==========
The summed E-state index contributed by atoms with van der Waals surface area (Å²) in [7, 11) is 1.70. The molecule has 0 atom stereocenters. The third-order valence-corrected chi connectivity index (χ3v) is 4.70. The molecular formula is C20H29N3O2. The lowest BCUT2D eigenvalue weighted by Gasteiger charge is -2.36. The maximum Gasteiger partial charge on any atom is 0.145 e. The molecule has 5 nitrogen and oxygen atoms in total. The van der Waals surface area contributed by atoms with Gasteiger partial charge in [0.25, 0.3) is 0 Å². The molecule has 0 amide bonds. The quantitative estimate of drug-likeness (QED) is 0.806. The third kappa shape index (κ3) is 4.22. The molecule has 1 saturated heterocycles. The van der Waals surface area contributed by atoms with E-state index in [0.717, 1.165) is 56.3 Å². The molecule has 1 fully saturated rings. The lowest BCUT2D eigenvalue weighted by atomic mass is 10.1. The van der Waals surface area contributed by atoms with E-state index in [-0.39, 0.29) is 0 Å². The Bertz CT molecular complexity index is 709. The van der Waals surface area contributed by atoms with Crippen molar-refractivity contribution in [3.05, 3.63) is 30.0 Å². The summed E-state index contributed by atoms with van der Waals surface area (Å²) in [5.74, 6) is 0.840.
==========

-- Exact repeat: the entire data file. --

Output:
The summed E-state index contributed by atoms with van der Waals surface area (Å²) in [7, 11) is 1.70. The molecule has 0 atom stereocenters. The third-order valence-corrected chi connectivity index (χ3v) is 4.70. The molecular formula is C20H29N3O2. The lowest BCUT2D eigenvalue weighted by Gasteiger charge is -2.36. The maximum Gasteiger partial charge on any atom is 0.145 e. The molecule has 5 nitrogen and oxygen atoms in total. The van der Waals surface area contributed by atoms with Gasteiger partial charge in [0.25, 0.3) is 0 Å². The molecule has 0 amide bonds. The quantitative estimate of drug-likeness (QED) is 0.806. The third kappa shape index (κ3) is 4.22. The molecule has 1 saturated heterocycles. The van der Waals surface area contributed by atoms with E-state index in [0.717, 1.165) is 56.3 Å². The molecule has 1 fully saturated rings. The lowest BCUT2D eigenvalue weighted by atomic mass is 10.1. The van der Waals surface area contributed by atoms with E-state index in [-0.39, 0.29) is 0 Å². The Bertz CT molecular complexity index is 709. The van der Waals surface area contributed by atoms with Crippen molar-refractivity contribution in [3.05, 3.63) is 30.0 Å². The summed E-state index contributed by atoms with van der Waals surface area (Å²) in [5.74, 6) is 0.840.